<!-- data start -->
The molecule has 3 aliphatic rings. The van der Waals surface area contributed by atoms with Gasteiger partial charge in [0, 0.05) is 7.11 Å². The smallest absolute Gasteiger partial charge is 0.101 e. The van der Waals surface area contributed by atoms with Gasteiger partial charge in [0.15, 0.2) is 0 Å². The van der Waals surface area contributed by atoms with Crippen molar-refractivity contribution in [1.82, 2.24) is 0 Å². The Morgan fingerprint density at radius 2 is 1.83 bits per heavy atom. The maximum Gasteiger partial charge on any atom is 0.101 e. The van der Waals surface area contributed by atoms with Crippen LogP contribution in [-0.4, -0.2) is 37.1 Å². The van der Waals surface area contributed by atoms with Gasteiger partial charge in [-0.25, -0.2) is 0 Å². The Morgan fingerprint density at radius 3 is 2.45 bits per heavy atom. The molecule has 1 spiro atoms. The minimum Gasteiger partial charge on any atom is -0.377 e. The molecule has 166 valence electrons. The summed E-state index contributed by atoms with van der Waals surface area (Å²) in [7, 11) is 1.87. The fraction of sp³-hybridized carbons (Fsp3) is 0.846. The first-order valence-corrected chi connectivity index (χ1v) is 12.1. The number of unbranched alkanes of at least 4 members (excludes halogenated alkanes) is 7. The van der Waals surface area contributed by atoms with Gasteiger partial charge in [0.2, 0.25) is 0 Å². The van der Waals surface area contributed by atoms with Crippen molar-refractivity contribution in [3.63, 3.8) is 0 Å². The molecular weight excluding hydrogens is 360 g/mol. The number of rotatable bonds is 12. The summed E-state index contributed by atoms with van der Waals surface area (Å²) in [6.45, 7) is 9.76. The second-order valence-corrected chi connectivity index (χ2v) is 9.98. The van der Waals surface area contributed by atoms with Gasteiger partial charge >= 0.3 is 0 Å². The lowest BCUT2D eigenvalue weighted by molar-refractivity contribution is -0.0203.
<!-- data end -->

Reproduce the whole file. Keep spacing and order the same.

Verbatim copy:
The molecule has 3 aliphatic rings. The van der Waals surface area contributed by atoms with Gasteiger partial charge in [0, 0.05) is 7.11 Å². The smallest absolute Gasteiger partial charge is 0.101 e. The van der Waals surface area contributed by atoms with Gasteiger partial charge in [0.15, 0.2) is 0 Å². The van der Waals surface area contributed by atoms with Crippen molar-refractivity contribution in [1.82, 2.24) is 0 Å². The Morgan fingerprint density at radius 2 is 1.83 bits per heavy atom. The maximum Gasteiger partial charge on any atom is 0.101 e. The van der Waals surface area contributed by atoms with Crippen LogP contribution in [-0.4, -0.2) is 37.1 Å². The van der Waals surface area contributed by atoms with Gasteiger partial charge in [-0.25, -0.2) is 0 Å². The Morgan fingerprint density at radius 3 is 2.45 bits per heavy atom. The molecule has 1 spiro atoms. The minimum Gasteiger partial charge on any atom is -0.377 e. The molecule has 166 valence electrons. The summed E-state index contributed by atoms with van der Waals surface area (Å²) in [7, 11) is 1.87. The fraction of sp³-hybridized carbons (Fsp3) is 0.846. The first-order valence-corrected chi connectivity index (χ1v) is 12.1. The number of unbranched alkanes of at least 4 members (excludes halogenated alkanes) is 7. The van der Waals surface area contributed by atoms with Gasteiger partial charge in [0.2, 0.25) is 0 Å². The van der Waals surface area contributed by atoms with Crippen molar-refractivity contribution in [3.63, 3.8) is 0 Å². The molecular weight excluding hydrogens is 360 g/mol. The number of rotatable bonds is 12. The summed E-state index contributed by atoms with van der Waals surface area (Å²) in [6.45, 7) is 9.76. The second-order valence-corrected chi connectivity index (χ2v) is 9.98. The van der Waals surface area contributed by atoms with Gasteiger partial charge >= 0.3 is 0 Å². The lowest BCUT2D eigenvalue weighted by molar-refractivity contribution is -0.0203.